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Editorial [Hot Topic: Active and Passive Aβ-Immunotherapy: Preclinical and Clinical Studies and Future Directions: Part II (Guest Editors: Michael G. Agadjanyan and David H. Cribbs)]

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Alzheimer's disease (AD) is the leading cause of dementia among older people. An estimated 10% of Americans over the age of 65 and half of those over age 85 have Alzheimer's. More than four million Americans currently suffer from the disease, and the number is projected to balloon to 10-15 million over the next several decades. Alzheimer's is now the third most expensive disease to treat in the U.S., costing society close to $100 billion annually [1]. The clinical criteria for the diagnosis of AD include insidious onset and progressive impairment of memory and other cognitive functions; however a definitive diagnosis of AD can currently be made only at autopsy by examining brain tissue for amyloid plaques and neurofibrillary tangles. The extracellular amyloid plaques and intracellular neurofibrillary tangles represent examples of proteinopathies or proteopathies, which result from aberrant accumulation of misfolded or aggregated proteins that are believed to interfere with normal functions, and thereby either directly or indirectly contribute to disease pathogenesis. In addition to AD, misfolding or aberrant aggregation of proteins are central features of other neurodegenerative diseases as well, including tauopathies, Parkinson disease, amyotrophic lateral sclerosis, prion diseases, and the polyglutamine (polygln) diseases [2, 3]. Therapeutic strategies targeted at this class of diseases have focused on three areas: 1) reducing the production of the protein/peptide; 2) blocking the assembly of aberrant forms; or 3) promoting clearance [4].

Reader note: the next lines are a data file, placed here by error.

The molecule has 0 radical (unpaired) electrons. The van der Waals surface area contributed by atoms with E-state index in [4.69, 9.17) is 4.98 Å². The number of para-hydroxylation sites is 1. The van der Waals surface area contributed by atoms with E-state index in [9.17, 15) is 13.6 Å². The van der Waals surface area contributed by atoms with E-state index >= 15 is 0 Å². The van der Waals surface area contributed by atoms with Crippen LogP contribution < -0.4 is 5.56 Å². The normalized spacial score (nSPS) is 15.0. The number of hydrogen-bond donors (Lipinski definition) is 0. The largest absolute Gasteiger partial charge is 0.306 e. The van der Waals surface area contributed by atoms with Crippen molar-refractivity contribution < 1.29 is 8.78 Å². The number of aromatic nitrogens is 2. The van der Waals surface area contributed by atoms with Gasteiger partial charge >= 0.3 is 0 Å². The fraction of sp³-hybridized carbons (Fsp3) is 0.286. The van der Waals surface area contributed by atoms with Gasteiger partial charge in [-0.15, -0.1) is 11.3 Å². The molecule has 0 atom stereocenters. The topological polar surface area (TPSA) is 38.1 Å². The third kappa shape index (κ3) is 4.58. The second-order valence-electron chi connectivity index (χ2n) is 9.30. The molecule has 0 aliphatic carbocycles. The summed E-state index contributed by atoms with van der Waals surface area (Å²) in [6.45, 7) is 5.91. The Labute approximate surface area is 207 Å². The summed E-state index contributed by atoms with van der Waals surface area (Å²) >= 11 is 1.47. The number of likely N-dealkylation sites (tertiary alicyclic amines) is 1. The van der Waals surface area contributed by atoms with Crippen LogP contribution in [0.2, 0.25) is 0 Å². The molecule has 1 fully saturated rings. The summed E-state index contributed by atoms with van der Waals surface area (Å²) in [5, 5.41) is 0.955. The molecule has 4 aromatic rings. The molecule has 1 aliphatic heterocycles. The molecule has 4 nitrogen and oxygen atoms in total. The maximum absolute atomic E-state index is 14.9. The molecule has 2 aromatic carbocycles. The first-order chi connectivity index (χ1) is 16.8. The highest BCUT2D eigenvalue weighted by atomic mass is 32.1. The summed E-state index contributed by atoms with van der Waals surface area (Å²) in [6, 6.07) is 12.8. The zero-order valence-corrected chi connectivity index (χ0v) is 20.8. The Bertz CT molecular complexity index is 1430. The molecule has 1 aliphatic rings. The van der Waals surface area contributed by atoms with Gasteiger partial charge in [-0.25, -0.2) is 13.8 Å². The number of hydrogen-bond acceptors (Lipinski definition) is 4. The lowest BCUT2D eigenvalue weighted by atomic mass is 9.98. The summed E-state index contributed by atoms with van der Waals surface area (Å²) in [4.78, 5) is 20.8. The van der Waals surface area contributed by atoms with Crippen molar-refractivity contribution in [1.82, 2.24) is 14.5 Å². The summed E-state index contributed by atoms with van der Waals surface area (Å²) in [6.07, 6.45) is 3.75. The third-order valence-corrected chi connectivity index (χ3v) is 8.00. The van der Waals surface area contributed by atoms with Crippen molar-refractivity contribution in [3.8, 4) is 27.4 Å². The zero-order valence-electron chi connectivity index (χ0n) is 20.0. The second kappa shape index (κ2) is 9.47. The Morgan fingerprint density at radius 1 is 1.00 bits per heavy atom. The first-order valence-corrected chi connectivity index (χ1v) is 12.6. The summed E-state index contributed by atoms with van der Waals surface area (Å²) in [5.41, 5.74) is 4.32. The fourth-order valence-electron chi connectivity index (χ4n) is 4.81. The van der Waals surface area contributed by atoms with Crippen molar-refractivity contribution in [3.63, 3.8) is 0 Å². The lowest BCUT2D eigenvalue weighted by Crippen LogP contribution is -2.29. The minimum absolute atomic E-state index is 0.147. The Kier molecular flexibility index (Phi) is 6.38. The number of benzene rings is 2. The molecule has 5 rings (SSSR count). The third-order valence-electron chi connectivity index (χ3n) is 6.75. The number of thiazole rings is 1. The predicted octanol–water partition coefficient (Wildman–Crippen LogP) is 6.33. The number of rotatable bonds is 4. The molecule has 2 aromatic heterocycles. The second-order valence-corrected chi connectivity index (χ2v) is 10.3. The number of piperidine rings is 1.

Document Type: Research Article


Publication date: 2009-04-01

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  • CNS & Neurological Disorders - Drug Targets aims to cover all the latest and outstanding developments on the medicinal chemistry, pharmacology, molecular biology, genomics and biochemistry of contemporary molecular targets involved in neurological and central nervous system (CNS) disorders e.g. disease specific proteins, receptors, enzymes, genes. Each issue of the journal will contain a series of timely in-depth reviews written by leaders in the field covering a range of current topics on drug targets involved in neurological and CNS disorders. As the discovery, identification, characterization and validation of novel human drug targets for neurological and CNS drug discovery continues to grow; this journal will be essential reading for all pharmaceutical scientists involved in drug discovery and development.
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